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Showcasing Digital Scholarship at USC: Collaborative Explorations in the Digital Humanities

Collaborative Explorations in the Digital Humanities

As the tools and methods of the digital humanities become more specialized, increasingly scholars must turn to collaboration to approach what has commonly been considered solitary tasks, such as reading and interpretation.  This event, Collaborative Explorations in the Digital Humanities, organized by Mark Marino (USC Writing Program), offers a case study in collaborative reading, the book that collaboration produced, and a hands-on introduction to a new platform for collaborative digital scholarship. 


Program date and place:

November 20, 2015: School of Cinematic Arts - 10:00 - 11:30 AM  SCI: L104;  12:00 - 1:30 PM  SCA: 204.


This event is sponsored by the USC Writing Program, USC Media Arts and Practice, the Humanities and Critical Code Studies (HaCCS Lab), and the USC Libraries.




Program Schedule


Mark C Marino, Erik Loyer, Jeremy Douglass, and Jessica Pressman.

Introduction to Workbench (10:00 - 11:30 AM - SCI: L104 )

  A hands-on workshop introducing a scalar-based collaborative platform for digital scholarship.


William Poundstone, Jessica Pressman, Jeremy Douglass, and Mark C, Marino

Collaborative Reading Practices in the Digital Humanities - Round table with Q&A (12:00 - 1:30 PM) - SCA: 204

A discussion of a collaborative digital humanities reading of William Poundstone’s work, using the tools of media archeology, visual analytics, linguistic stylometry, and Critical Code Studies.



Speakers (For detailed biographies go to Speaker Bios page)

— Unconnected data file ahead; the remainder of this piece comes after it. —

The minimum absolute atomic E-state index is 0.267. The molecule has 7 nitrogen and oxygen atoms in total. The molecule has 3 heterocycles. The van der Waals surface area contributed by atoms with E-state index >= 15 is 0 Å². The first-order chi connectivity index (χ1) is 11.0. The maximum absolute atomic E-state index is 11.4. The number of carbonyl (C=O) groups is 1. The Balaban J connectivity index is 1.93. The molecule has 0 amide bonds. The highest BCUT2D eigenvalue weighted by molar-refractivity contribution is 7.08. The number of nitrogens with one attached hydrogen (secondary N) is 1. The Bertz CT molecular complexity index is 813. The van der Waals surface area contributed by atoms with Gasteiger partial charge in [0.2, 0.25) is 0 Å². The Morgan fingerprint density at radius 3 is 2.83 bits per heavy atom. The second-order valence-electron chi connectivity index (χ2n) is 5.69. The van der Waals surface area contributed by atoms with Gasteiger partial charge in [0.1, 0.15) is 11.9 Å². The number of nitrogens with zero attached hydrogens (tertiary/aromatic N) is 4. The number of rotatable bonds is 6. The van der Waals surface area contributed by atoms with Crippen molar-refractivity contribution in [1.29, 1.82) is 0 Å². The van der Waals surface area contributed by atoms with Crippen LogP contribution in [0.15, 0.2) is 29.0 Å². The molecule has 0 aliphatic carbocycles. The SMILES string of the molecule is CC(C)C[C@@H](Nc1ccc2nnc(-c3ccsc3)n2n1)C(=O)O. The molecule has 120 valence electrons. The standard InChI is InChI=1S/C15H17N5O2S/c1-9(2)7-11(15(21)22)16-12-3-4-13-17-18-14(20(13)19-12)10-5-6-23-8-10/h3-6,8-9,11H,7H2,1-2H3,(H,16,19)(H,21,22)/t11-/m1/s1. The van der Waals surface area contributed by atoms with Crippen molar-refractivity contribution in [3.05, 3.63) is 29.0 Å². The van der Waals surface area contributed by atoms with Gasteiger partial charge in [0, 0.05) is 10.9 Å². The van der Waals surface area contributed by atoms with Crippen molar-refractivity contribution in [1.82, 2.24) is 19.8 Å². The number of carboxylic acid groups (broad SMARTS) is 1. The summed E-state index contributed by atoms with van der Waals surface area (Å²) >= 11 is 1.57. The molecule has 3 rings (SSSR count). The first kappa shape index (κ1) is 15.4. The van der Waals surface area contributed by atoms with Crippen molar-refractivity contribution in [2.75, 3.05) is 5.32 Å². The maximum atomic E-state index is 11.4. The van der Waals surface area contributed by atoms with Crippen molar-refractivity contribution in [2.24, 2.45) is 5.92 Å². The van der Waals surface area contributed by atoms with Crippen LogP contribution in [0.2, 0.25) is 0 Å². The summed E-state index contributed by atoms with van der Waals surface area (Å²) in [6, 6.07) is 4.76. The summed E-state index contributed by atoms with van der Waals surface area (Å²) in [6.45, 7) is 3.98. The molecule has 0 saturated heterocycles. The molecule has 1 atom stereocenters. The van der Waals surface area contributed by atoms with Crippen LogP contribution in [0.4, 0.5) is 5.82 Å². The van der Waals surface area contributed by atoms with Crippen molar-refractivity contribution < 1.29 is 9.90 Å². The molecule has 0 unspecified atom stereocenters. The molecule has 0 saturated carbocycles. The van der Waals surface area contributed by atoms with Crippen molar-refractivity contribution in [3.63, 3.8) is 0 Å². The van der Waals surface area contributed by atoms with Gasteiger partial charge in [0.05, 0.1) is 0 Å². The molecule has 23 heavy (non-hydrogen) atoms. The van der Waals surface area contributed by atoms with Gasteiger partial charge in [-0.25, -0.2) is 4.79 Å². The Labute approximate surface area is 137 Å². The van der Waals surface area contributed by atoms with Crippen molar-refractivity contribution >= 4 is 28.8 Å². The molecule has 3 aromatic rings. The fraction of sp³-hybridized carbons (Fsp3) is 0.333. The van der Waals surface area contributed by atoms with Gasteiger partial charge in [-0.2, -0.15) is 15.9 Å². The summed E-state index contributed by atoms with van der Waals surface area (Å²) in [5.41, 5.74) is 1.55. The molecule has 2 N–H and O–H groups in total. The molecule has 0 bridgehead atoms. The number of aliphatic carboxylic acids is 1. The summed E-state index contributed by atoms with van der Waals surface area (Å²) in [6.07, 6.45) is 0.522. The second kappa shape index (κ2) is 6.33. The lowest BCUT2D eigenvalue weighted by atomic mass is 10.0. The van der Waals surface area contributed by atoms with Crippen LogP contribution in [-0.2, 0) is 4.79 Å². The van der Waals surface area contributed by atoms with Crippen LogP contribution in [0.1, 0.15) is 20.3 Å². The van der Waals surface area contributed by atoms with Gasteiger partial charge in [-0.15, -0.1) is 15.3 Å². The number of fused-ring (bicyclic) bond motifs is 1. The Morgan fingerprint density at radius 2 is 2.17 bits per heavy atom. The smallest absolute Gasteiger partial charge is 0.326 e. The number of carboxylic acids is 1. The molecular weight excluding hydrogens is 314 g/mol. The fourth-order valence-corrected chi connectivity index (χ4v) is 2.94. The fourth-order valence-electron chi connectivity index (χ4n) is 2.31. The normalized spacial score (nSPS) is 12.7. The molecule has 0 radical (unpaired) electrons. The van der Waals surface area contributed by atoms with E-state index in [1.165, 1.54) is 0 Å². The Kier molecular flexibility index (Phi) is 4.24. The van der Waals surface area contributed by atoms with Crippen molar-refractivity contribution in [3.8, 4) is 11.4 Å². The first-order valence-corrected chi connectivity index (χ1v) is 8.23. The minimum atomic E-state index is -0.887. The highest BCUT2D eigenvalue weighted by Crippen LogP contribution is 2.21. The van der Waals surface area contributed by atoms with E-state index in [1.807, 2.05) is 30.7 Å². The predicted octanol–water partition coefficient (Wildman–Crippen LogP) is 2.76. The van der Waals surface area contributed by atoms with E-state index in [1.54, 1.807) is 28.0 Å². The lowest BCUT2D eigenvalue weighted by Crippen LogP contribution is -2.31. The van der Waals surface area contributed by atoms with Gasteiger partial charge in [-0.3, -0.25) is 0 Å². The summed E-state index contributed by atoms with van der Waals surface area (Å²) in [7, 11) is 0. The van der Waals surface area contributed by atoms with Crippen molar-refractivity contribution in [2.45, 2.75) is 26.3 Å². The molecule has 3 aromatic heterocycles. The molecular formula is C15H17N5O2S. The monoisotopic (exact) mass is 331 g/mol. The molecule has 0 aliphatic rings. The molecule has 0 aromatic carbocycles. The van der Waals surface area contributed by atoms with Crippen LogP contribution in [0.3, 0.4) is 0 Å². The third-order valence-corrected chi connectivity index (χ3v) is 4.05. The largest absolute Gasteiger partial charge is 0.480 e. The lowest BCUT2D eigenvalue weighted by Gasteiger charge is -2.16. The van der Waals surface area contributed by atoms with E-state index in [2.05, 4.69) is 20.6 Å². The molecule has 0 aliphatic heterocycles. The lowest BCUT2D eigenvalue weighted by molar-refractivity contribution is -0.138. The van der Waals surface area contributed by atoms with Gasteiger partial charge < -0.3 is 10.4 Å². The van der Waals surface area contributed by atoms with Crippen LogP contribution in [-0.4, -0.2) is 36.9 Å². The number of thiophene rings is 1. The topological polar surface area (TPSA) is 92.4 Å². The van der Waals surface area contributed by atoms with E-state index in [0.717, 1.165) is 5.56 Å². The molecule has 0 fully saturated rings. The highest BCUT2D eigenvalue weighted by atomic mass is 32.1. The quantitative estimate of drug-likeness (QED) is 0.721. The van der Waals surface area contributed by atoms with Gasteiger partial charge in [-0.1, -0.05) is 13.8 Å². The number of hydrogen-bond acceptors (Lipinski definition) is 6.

Erik Loyer uses tactile and performative interfaces to tell stories with interactive media and was one of the developers of the Scalar scholarship platform.


Jeremy Douglass is Assistant Professor of English at UC Santa Barbara, where he researches and teaches games and playable media, electronic literature, and the art and science of data mining and information visualization.


Mark C. Marino is an Associate Professor (Teaching) in the Writing Program at USC where he directs the Humanities and Critical Code Studies Lab.


William Poundstone is the author of fourteen print books of nonfiction and has been twice nominated for the Pulitzer Prize.


Jessica Pressman is Assistant Professor of English and Comparative Literature at San Diego State University and directs SDSU’s Digital Humanities Initiative.

ACLS Workbench

This video is a tour of the ACLS Workbench Platform:
Narration: Mark C Marino  Published on YouTube Jun 8, 2015


Teaching and Researching with Scalar (HASTAC Scholars Webinar).   Published on YouTube on Apr 14, 2015


Electronic Literature Collection.  Vol. 1 ;  Vol 2

Hayles, Katherine (2013). Comparative textual media: transforming the humanities in the postprint era. University of Minnesota. [USC electronic resources]

Montfort, Nick (2013). 10 PRINT CHR$(205.5+RND(1)); :GOTO 10 . MIT Press. [USC electronic resource]

Parikka, Jussi (2012)  What is Media Archeology? Polity Press.

Pressman, Jessica, Mark Marino, and Jeremy Douglas (2015). Reading project : a collaborative analysis of William Poundstone's Project for Tachistoscope {Bottomless pit}.University of Iowa Press.  

Presman, Jessica (2014).  Digital modernism: making it new in new media. Oxford University Press.    

Pressman, Jessica (2011).  "Machine Poetics and Reading Machines: William Poundstone's Electronic Literature and Bob Brown's Readies,American Literary History 23(4): 767-794.  

Our USC collection of William Pounstone's  books includesAre you smart enough to work at Google? (2012) ; Priceless: The myth of fair value and how to take advantage of it (2010); Gaming the vote: why elections aren't fair (and what we can do about it) (2008); Fortune's formula: the untold story of the scientific betting system that beat the casinos and Wall Street (2005), How would you move Mount Fugi?: Microsoft cult of the puzzle: how the world's smartest companies select the most creative thinkers (2004); Carl Sagan: A Life in the cosmos (1999); Prisoner's dilemma (1992); Labyrinths of reason: paradox, puzzles and the frailty of knowledge (1988);  The recursive universe: cosmic complexity and the limits of scientific knowledge ( 1985);  Big secrets: the uncensored truth about all sorts of stuff you are never supposed to know (1983).